29% Manganese – The human body contains about 12 mg of manganese, mostly in the bones. The soft tissue remainder is concentrated in the liver and kidneys. In the human brain, the manganese is bound to manganese metalloproteins, most notably glutamine synthetase in astrocytes.
5% Iron – Fact Sheet – Iron is an essential component of hemoglobin, an erythrocyte protein that transfers oxygen from the lungs to the tissues.
Although iron deficiency is the most common cause of anemia, deficiencies of other micronutrients (such as folate and vitamin B12) and other factors (such as chronic infection and inflammation) can cause different forms of anemia or contribute to their severity.
The functional deficits associated with anemia include gastrointestinal disturbances and impaired cognitive function, immune function, exercise or work performance, and body temperature regulation.
In infants and children, IDA can result in psycho-motor and cognitive abnormalities that, without treatment, can lead to learning difficulties.
Some evidence indicates that the effects of deficiencies early in life persist through adulthood.
Because iron deficiency is often accompanied by deficiencies of other nutrients, the signs and symptoms of iron deficiency can be difficult to isolate.
1.2% Copper – The human body requires copper for normal growth and health. Copper, along with iron, is a critical component in the formation of red blood cells. Copper also influences the functioning of the heart and arteries, helps prevent bone defects such as osteoporosis and osteoarthritis, and promotes healthy connective tissues (hair, skin, nails, tendons, ligaments and blood vessels).
1.37% Nickel – Studies suggest that nickel may play a role in the body’s use of folic acid and vitamin B12, which are both necessary to help maintain desirable levels of homocysteine, a toxic amino acid that is associated with an increased risk of heart disease and stroke. Other research has shown that nickel concentration influences the production of certain hormones, including adrenaline and noradrenaline, as well as prolactin (which stimulates production of breast milk), and aldosterone (which helps maintain blood pressure by regulating salt and water balance). Nickel deficiencies have also been associated with poor iron absorption and altered metabolism of calcium.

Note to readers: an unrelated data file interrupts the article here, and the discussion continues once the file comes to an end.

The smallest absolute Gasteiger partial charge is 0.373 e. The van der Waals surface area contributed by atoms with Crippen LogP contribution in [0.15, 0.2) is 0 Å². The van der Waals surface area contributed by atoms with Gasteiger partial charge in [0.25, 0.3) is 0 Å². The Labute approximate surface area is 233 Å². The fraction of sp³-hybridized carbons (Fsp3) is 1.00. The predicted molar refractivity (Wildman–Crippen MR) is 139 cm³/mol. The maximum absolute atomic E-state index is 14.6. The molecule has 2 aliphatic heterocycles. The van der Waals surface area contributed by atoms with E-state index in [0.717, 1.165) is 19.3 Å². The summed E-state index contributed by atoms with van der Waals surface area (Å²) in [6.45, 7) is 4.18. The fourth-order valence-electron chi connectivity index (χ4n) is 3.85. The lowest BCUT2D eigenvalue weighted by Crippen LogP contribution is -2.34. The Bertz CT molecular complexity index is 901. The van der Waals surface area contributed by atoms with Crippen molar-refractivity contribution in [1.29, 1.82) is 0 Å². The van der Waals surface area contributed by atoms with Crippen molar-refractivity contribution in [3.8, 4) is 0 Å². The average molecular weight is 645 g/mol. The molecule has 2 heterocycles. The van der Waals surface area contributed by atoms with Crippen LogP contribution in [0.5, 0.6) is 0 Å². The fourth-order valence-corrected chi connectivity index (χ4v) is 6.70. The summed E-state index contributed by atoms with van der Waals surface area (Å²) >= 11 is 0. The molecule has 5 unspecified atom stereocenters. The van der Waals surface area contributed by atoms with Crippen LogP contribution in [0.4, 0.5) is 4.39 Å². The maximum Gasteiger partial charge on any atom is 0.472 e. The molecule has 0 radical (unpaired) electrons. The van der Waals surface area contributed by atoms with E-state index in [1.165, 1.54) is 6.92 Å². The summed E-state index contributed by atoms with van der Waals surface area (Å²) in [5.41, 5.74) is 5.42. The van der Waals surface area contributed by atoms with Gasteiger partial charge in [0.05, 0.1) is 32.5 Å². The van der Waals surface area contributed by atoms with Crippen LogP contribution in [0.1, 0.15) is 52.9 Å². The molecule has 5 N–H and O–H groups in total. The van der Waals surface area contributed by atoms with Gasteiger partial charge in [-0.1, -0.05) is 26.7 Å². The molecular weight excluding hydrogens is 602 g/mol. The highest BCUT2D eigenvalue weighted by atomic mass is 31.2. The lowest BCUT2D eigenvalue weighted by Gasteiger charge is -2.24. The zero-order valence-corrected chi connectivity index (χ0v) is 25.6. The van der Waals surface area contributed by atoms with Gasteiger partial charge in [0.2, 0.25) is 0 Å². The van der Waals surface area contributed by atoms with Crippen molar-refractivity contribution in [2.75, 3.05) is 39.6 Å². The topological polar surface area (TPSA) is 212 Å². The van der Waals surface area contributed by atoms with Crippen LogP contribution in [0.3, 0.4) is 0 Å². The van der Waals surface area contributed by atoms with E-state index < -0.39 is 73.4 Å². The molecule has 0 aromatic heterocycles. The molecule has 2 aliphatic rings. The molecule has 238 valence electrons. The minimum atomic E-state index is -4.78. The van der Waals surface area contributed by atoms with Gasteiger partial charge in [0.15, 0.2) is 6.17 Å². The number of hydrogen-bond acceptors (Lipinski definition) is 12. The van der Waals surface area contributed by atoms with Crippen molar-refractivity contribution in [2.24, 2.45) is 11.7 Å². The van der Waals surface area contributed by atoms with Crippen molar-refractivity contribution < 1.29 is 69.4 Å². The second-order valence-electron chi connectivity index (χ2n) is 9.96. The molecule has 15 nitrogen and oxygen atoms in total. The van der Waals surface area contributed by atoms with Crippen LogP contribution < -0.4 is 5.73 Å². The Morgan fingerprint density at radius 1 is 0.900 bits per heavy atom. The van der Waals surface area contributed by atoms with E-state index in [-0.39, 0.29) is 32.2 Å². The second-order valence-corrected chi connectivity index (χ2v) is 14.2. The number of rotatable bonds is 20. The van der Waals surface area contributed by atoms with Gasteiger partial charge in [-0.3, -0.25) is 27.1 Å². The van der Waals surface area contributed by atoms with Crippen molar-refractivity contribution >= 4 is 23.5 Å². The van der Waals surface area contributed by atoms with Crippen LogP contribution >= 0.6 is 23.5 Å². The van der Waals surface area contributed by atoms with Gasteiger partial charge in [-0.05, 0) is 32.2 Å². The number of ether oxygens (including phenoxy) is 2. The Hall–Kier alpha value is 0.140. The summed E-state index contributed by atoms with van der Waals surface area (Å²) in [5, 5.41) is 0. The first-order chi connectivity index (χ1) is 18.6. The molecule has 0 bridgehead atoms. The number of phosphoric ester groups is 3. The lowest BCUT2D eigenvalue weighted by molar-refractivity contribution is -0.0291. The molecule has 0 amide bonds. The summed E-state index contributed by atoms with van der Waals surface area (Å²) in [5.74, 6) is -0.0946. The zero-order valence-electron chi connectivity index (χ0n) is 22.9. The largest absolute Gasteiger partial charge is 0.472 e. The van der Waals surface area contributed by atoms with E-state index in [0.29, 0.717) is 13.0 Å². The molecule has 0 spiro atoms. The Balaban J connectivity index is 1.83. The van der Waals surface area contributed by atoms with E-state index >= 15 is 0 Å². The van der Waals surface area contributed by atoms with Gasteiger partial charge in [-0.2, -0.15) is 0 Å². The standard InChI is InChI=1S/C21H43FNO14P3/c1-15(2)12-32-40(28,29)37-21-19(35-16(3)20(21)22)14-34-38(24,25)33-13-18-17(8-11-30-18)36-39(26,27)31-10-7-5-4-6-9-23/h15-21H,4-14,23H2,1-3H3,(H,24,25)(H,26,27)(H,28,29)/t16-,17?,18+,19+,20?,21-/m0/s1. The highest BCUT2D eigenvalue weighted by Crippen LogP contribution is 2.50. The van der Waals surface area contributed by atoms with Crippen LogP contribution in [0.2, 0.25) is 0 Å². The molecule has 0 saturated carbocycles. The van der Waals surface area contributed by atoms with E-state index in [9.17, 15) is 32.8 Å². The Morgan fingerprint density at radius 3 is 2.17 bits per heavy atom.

1.2% Cobalt – An essential metal, needed for the health of ruminant animals, such as cows and sheep. It is also needed by various environmental bacteria and other microscopic forms of life that play an important role in the biodiversity of our world.
Bacteria in the stomachs of ruminant animals transform cobalt into cobalamin – the form of cobalt needed by animals and humans. Cobalamin is more commonly known as Vitamin B12.
Cobalamin is needed for blood cell formation, and consequently one of the main deficiency effects is anaemia with a decrease in red blood cells. Cobalamin is also essential for healthy brain and nervous system function, as well as in DNA synthesis, fatty acid synthesis and energy metabolism.
15% Silicon Dioxide – Silicon dioxide is found naturally in many plants, such as:
- leafy green vegetables
- bell peppers
- brown rice
Diseases of Iron Metabolism – Utah